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Cloud Atlas

They say that a great film is one that seems impossible to make, but that rule-of-thumb takes a beating from a new release with no less than three credited directors. As unusual as that number is – and, apart from their number, there are a few other interesting factors about that group – the collected efforts of these filmmaking musketeers ends up with a good film. While it certainly seems impossible to make, and in that way is greater than the sum of its parts, Cloud Atlas comes shoddily from the hyperkinetic efforts of German director Tom Tykwer and brother-sister duo Andy and Lana Wachowski.

This trio serves as the film’s directors, central producers, and writers, working from the perennial bestseller by David Mitchell. Mitchell, who has a small cameo here (let’s suppose, for good measure, that this stands in for an author’s blessing of someone retelling his story), crafted his novel about six chronologically distinct but biologically interwoven stories. Tykwer and the Wachowskis have co-opted all six, and using astoundingly well timed editing, have mixed and matched them all to create one time-independent whopper of a story. To cap off this elaborate oral and visual history lesson, the central actors all participate in the different storylines, crossing race, gender, and age willy-nilly.

This next paragraph won’t contain spoilers, but it will give some description, and this is a film that values its surprising elements greatly. Nonetheless, we’ll go by chronology: a slave-trading American doctor (Jim Sturgess), on a preparatory journey to the Pacific Islands in 1849, crosses paths with a dangerous rapscallion (Tom Hanks) and a stowaway tribesman (David Gyasi). In pre-World War II England, a brilliant but frenetic young musician (Ben Whishaw) abandons his wealthy lover (James D’Arcy) to become the apprentice to a curmudgeonly, forgetful composer (Jim Broadbent).  Forty years later, intrepid San Francisco reporter Luisa Rey (Halle Berry) investigates a creepy nuclear plant owner (Hugh Grant) and his crooked energy policies.

Bridging the gap between these segments, each more dramatic and thrilling as the next, is one set in the present, in which a stuffy English publisher (Broadbent again) is forced into a retirement home run by a Ratched-like nurse named Noakes. Broadbent’s performance in this thread fuels a pratfall-filled comedy piece that completely disrupts the tense equilibrium of the other stories, including those that depart from modern day. In the future city of Neo-Seoul, a food-serving human clone (Doona Bae) is called upon to head a revolution for clone’s rights. And on an island suspended in the frozen animation of its hunter-gatherer tribal beliefs, a futuristic woman (Berry) seeks the help and refuge of Zachry (Hanks), a village leader troubled by mild schizophrenia (personified by a ghoulish Weaving) and a cannibalistic enemy (Grant).

Phew. With all those strands in mind, Tykwer and the Wachowskis begin crafting action sequence after sequence, ratcheting the tension between the dystopian futures and emotional pasts to fascinating effect. While not technically an anthology film or one with a unified whole, Cloud Atlas breaks the conventions of generic positioning without sacrificing its ability to move, and touch, and impress. The link between these stories is philosophical, rendering ephemeral questions about fate, interconnectivity, love and death the actual content of the film. Thematic unification under the ideal that, yes, a kind act in the 19th century can change the world order in the 22nd is a tactic that distinguishes this from, essentially, any other film in history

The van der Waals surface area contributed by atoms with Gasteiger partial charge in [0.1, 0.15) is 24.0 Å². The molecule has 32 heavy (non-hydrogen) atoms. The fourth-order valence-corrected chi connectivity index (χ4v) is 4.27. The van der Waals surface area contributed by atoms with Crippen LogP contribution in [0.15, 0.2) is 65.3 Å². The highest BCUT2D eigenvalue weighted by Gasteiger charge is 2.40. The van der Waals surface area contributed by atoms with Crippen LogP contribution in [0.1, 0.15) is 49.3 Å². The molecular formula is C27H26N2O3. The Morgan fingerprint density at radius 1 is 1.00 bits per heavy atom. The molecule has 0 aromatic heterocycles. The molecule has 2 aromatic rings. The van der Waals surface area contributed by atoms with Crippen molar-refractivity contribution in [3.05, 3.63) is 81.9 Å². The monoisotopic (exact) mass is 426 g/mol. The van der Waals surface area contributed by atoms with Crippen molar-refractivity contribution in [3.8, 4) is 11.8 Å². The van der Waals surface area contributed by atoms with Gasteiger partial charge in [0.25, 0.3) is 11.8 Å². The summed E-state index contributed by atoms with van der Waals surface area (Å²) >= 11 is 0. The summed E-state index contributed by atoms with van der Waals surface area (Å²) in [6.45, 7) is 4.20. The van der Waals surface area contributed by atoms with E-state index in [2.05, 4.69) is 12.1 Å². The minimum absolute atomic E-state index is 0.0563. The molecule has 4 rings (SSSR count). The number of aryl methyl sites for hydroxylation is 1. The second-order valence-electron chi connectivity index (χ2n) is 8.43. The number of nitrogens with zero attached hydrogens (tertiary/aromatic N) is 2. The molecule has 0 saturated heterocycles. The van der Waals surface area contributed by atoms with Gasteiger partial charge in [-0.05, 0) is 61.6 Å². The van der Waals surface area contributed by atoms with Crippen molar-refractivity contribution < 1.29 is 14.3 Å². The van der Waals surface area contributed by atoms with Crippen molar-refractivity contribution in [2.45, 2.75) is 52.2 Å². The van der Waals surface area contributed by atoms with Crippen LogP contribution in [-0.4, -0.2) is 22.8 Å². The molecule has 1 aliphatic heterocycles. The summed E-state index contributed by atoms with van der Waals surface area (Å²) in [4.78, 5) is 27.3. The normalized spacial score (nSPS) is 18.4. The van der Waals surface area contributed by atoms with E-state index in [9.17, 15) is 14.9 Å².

But without total alignment to Mitchell’s  (whose conceptualization and structure have been changed, but hardly his plots or themes) agnostic philosophies, this particularly long work makes it difficult to focus. Intended as a play on persona, the multiple roles of the actors is sometimes more artificial and distracting than separate role-playing (names preserved) might have been. When Tom Hanks appears as an island-bound tribesman, speaking what Kevin Robinson terms, “Future Appalachian”, he is simply unbelievable in the character compared to, say, his role as a San Franciscan nuclear physicist. The transmutation of gender and race, too, seems a bit humiliating, taking Broadbent from buccaneer pirate to blind neo-Korean musician and Whishaw from hipster disc-jockey to the wife of a Cockney businessman..That lack of focus, integral to a three-hour film, strikes down the individualism that otherwise makes this must-see cinema.

Speaking of film history, much – but not enough – has been made of the Wachowskis’ involvement, the first project completed under the credit of “Lana” Wachowski. Formerly “Larry”, Lana’s presence behind the camera marks what is easily the most significant, most expensive, widest seen work of art ever craft by a transgender person. While that sexual label has no bearing on her craftsmanship, it remains extraordinarily important to the legacy of the film that a figure outside the heteronormative (in this case, straight, young-to-middle aged Caucasian male) film director trope sculpted, in part, a blockbuster. As a critic, it’s a pleasure to be moving forward in time, even if Cloud Atlas itself does not fully make it

Reviewed by Sean Malin on 25 October 2012

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